COLLEGE STATION, July 25, 2002 - Antarctica's Lambert glacier, which is so cold and remote that it will not even support a scientific outpost, will provide researchers with data -- garnered by remote sensing satellites -- to search for clues to predict global climate change.
Hongxing Liu, a geography professor in the College of Geosciences at Texas A&M University, along with Kenneth Jezek of Ohio State University, has been awarded nearly a quarter of a million dollars from the National Science Foundation (NSF) to analyze remotely sensed data from the glacier. The two researchers will be spending the next three years trying to figure out, via computer programs, the thickness of the Lambert ice sheet and its mass balance as it edges toward the sea. Then they will look for answers as to how such glaciers might respond to world climate.
"The Lambert glacier is the largest such ice mass in the world," Liu said. "We believe that studying its movement and mass balance will yield clues that can help us understand the role of glaciers in global climate change."
Their work won't require Liu or Jezek to leave their offices, since they'll be analyzing computer data generated by sensors aboard satellites. They will use data provided by two missions of the Canadian Radarsat satellite, which provided complete coverage of the entire Antarctic continent over a 30 day period in 1997 and over three months in 2000, both at 25m resolution.
The researchers will also be dealing with optical stereo data collected by the Aster sensor onboard the recently-launched NASA Terra satellite, which yields good topographic resolution at the 15m level. Resolution refers to the area represented by each pixel on the satellite image. High-resolution satellite data, showing less area and more detail, is manipulated with sophisticated software to form maps composing a geographical information system (GIS).
"Satellites provide the comprehensive observations needed for modern scientific investigations of ice flow dynamics and mass balance in the Lambert glacier basin," Liu observed. "Optical sensors are affected by clouds and often saturated due to the high albedo of snow for visible wavelengths. This limits their use in Polar regions.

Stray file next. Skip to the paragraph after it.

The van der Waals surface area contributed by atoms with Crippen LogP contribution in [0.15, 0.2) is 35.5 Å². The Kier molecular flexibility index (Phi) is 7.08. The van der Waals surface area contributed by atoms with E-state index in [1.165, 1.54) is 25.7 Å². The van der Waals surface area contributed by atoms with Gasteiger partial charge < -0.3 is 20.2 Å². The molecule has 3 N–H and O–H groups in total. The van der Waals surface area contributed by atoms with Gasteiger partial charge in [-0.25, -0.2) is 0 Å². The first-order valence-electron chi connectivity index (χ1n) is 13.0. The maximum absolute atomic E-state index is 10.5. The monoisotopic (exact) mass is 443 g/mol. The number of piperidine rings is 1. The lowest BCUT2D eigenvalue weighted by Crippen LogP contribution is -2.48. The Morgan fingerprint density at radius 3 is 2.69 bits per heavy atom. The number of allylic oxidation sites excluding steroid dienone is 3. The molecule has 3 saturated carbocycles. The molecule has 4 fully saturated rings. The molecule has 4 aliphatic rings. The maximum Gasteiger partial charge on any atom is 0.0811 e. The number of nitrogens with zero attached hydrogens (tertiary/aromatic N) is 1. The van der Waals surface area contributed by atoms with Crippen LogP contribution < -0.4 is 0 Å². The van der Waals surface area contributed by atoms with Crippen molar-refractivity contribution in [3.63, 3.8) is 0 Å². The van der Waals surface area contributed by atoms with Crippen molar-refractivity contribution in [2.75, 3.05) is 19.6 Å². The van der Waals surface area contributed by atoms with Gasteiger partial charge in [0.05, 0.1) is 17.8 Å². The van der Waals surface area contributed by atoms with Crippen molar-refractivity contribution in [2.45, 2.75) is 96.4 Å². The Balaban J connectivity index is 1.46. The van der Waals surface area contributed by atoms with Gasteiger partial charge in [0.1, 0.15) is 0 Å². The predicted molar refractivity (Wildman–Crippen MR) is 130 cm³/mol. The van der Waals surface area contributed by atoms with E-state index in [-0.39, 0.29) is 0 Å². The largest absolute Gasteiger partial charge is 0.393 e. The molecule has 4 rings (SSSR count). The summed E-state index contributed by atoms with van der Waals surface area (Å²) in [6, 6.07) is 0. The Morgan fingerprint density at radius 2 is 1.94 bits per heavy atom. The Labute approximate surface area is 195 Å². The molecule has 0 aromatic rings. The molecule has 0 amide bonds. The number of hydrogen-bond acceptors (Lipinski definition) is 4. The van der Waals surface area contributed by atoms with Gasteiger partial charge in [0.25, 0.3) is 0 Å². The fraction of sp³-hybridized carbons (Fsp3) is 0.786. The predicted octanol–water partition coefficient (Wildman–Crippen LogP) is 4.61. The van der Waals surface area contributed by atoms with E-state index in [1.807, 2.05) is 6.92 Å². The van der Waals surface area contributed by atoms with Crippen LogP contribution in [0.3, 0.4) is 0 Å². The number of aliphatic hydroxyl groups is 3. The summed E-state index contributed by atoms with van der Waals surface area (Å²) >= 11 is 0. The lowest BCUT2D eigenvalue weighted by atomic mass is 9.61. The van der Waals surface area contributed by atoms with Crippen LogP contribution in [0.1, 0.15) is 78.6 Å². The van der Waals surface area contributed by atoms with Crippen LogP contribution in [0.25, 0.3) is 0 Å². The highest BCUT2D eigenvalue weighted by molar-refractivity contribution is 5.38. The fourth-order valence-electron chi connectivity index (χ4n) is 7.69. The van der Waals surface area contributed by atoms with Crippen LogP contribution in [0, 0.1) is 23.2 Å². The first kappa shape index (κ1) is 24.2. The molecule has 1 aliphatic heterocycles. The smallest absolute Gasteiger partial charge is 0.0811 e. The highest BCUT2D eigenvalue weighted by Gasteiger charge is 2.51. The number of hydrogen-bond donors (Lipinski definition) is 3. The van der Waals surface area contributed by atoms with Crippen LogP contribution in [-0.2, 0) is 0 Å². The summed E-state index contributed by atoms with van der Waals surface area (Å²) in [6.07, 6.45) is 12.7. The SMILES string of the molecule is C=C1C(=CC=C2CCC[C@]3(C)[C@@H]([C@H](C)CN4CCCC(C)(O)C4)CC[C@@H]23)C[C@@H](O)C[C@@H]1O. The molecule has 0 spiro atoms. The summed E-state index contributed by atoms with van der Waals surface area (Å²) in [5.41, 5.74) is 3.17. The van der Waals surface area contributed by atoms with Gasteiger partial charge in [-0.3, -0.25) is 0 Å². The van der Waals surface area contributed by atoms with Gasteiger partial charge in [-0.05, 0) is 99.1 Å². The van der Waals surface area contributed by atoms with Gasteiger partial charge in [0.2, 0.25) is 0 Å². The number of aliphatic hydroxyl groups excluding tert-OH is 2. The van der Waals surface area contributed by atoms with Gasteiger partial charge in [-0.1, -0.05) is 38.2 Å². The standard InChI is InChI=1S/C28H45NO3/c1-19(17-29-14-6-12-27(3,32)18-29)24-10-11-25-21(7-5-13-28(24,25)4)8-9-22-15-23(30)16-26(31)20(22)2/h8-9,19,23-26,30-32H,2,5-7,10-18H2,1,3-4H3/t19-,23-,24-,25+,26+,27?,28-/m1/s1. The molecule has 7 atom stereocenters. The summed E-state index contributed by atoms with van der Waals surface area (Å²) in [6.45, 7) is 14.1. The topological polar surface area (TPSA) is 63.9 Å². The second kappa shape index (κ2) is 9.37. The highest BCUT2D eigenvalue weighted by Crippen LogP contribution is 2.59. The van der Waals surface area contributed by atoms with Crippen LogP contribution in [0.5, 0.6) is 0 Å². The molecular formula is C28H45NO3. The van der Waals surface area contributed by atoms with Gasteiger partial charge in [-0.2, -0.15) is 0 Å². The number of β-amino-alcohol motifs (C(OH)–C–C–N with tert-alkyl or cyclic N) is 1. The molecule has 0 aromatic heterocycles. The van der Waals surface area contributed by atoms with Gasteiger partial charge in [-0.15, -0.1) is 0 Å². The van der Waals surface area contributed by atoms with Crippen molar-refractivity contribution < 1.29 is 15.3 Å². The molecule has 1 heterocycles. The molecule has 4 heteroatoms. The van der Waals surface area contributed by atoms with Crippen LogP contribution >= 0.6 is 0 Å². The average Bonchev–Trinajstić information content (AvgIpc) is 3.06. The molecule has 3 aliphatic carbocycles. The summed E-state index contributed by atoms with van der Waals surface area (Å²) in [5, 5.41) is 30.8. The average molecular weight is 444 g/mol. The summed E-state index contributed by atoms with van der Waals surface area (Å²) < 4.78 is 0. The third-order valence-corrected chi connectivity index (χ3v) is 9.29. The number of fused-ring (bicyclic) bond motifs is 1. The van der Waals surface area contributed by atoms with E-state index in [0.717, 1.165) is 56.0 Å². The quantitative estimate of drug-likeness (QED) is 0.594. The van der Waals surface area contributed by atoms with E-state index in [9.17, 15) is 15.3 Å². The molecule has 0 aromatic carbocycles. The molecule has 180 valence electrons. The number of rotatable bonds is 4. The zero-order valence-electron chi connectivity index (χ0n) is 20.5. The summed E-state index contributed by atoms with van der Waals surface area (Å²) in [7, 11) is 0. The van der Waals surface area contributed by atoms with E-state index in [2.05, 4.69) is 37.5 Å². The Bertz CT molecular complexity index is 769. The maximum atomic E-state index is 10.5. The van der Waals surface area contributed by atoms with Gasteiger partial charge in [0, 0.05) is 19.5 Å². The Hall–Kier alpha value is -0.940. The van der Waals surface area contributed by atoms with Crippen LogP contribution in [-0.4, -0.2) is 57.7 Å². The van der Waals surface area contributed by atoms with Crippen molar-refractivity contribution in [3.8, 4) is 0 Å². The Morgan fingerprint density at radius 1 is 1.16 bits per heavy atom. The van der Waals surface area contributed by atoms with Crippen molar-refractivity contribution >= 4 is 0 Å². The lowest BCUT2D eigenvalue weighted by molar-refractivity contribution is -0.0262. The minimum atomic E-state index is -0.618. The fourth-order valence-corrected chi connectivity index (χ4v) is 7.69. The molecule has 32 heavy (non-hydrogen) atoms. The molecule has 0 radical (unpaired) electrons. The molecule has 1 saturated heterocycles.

"With the ability to fly unimpeded by the harsh climate, to peer through clouds and to observe day and night, satellite-borne microwave instruments can provide large-scale coverage of the Antarctic ice sheet at very high resolution."
Mass balance measurements tell researchers just how much ice is being formed from compression of snow. Ice thickness is in turn constrained by the surface topography of an area, which, for the Lambert glacier, is still largely unmapped. Liu and Jezek will be using paired radar imaging (interferometric SAR and SAR stereo techniques) to extract a digital elevation model (DEM) and ice velocity maps for the area.
Ice flow velocity is also controlled by an area's surface topography. The researchers will be using radar interferometry data providing full coverage of the glacier on the centimeter level of motion to determine the speed and direction of the Lambert glacier's movement. Data on ice motion and land surface topography, combined with readings from radar echo soundings of the bedrock underlying the glacier, will be used to help estimate the thickness of the ice at any point on the Lambert glacier.
Finally, Liu and Jezek will integrate their research to address the role of glaciers in the dynamics of climate change.
"The theory is that the stability of glaciers is related to sea level change," Liu said. "Any significant change in a glacier's ice thickness or rate of movement could lead to changes in sea level. A catastrophic interpretation of the theory speculates that collapse of the Antarctic ice sheet could raise sea level as much as 60 meters worldwide."
Liu observed that only long-term monitoring of the glacier will help scientists judge whether it is stable or not. He noted that global warming could affect the glacier's stability.
"It is expected that any changes in regional and global climate will result in mass changes in ice streams and glaciers," Liu said. "However, this mechanism is far from being understood.
"In principle, warming leads to reduction of ice. Another possible scenario is that, in a slightly warmer climate, precipitation increases, and high precipitation of snow over Antarctica adds mass to the ice. So, until we've done more analysis, we can't predict what will most likely happen."
The above post is reprinted from materials provided by Texas A&M University. Note: Content may be edited for style and length.
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